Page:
2019 | DIR: JURGEN HANSEN and PIERRE-EMMANUEL LE GOFF | STARRING: THOMAS PESQUET, PEGGY WHITSON, OLEG NOVITSKIY, GUILLAUME NERY | REVIEW BY CHRIS THOMPSON
Pesquet’s time on the ISS was captured in Hansen and Le Goff’s earlier documentary, Thomas Pesquet: Spatial Envoy (2017), a one-hour doco in which the astronaut recorded his day to day life about the ISS. This second, slightly longer feature documentary (but only by 12 minutes), is a kind of prequel to that first film, taking us back to the beginnings of Pesquet’s training for the ISS mission and purporting to reveal to us (as the title suggests) how he became an astronaut.
Thomas Pesquet is an ideal subject for the screen; he’s charming, funny and has movie-star good looks (two years after returning from the ISS he’d make a cameo appearance in Alice Winocour’s movie Proxima with Eve Green). His athleticism seems to know no bounds as we see his prowess in sports, scuba diving, judo and more. He even plays the saxophone (and promises to take it on board his flight in order to serenade us with some sax jazz during his long stay on the ISS). But, despite the star’s charisma, the film itself is patchy in the way it traces his progress through the rigorous training. For most of the time there’s quite a laissez faire feeling to the film as we meander from one stress test to another without a clear sense of how close or how far away from completion we are at any one point. Many of these tests that expose the astronauts to the intense forces of gravity or the disorienting effects of weightlessness are ones that we’ve seen countless times before and so the fascination of the environment itself is short-lived. The film comes alive for a bit when the three astronauts (Russian, America and French) are together, but even then we always seem to be following Pesquet at a distance; always on the outside looking in on the process, rather than gaining any real insight to the ambitions, the emotions and the experiences of Pesquet and his colleagues. The biggest problem with this plodding journey (and I feel bad saying this) is that nothing really goes wrong. Obviously, that’s good for the astronauts in training, but not so good for keeping an audience engaged in the story.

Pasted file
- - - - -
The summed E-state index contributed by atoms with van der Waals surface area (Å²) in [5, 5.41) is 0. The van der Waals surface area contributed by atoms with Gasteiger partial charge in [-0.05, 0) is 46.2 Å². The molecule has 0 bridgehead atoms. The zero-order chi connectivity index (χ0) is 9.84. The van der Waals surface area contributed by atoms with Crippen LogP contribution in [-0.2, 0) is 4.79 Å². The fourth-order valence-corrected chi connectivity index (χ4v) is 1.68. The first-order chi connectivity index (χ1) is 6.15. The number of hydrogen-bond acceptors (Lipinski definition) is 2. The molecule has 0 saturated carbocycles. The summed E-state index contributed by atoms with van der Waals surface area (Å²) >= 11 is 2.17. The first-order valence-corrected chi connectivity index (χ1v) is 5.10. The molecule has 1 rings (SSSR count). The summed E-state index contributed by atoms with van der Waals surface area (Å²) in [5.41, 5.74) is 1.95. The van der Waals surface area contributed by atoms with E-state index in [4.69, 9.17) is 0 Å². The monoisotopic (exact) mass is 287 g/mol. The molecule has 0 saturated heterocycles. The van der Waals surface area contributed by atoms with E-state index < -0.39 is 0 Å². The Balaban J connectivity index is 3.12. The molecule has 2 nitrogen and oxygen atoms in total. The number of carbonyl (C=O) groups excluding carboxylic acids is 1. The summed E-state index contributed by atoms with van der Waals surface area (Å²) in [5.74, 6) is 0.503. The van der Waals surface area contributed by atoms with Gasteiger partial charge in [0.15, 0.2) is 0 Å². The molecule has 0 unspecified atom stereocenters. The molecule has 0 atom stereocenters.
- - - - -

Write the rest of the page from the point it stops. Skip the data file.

Perhaps the most interesting thing about this film is that it takes us into two very different space training programmes; the American NASA programme, of course, but also the Russian programme. Each ‘specialises’ in a different aspect of the training but even here in the 21st century, some of the 20th century hangover of what those of a ‘certain age’ might recall as the ’USA/USSR space race’ of the Sixties seems not to have entirely vanished. But again, these moments of interest are short-lived and don’t feel (to me at least) part of a cohesive whole. For me, this was all a bit disappointing. I love a good space doco (and with last year’s celebration of fifty years since Apollo 11 we’ve had a few) but this didn’t take me anywhere I didn’t feel I’d been before and, for a space doco, that has to be the cardinal sin.
Part of the disappointment is that (mild spoiler alert) we never actually get to go into space with Pesquet. Despite the focus of the film being about him training for this important and significant 2016 mission, the film stops short of his actual departure, ending instead with him watching the 2015 launch of an earlier mission that took Andreas Mogensen (for whom Pesquet was back-up astronaut) to the ISS. Pesquet grins as the rocket takes his colleague into space, turns to the camera and tells us he’s looking forward to that being him in the not-too-distant future. I have to say, I was actually looking forward to that being him right now as the climax of the movie. Sadly, the film ends on this unrequited note, completing my disappointment in it by not completing Pesquet’s mission. (to be honest, my biggest disappointment is that we never get to see him play sax in space). Perhaps the filmmakers felt that they’d covered that part of the journey in their previous film although that would seem to be a bit arse- about. Maybe I’ll have to look it up to find out what Thomas Pesquet actually did when he became an astronaut.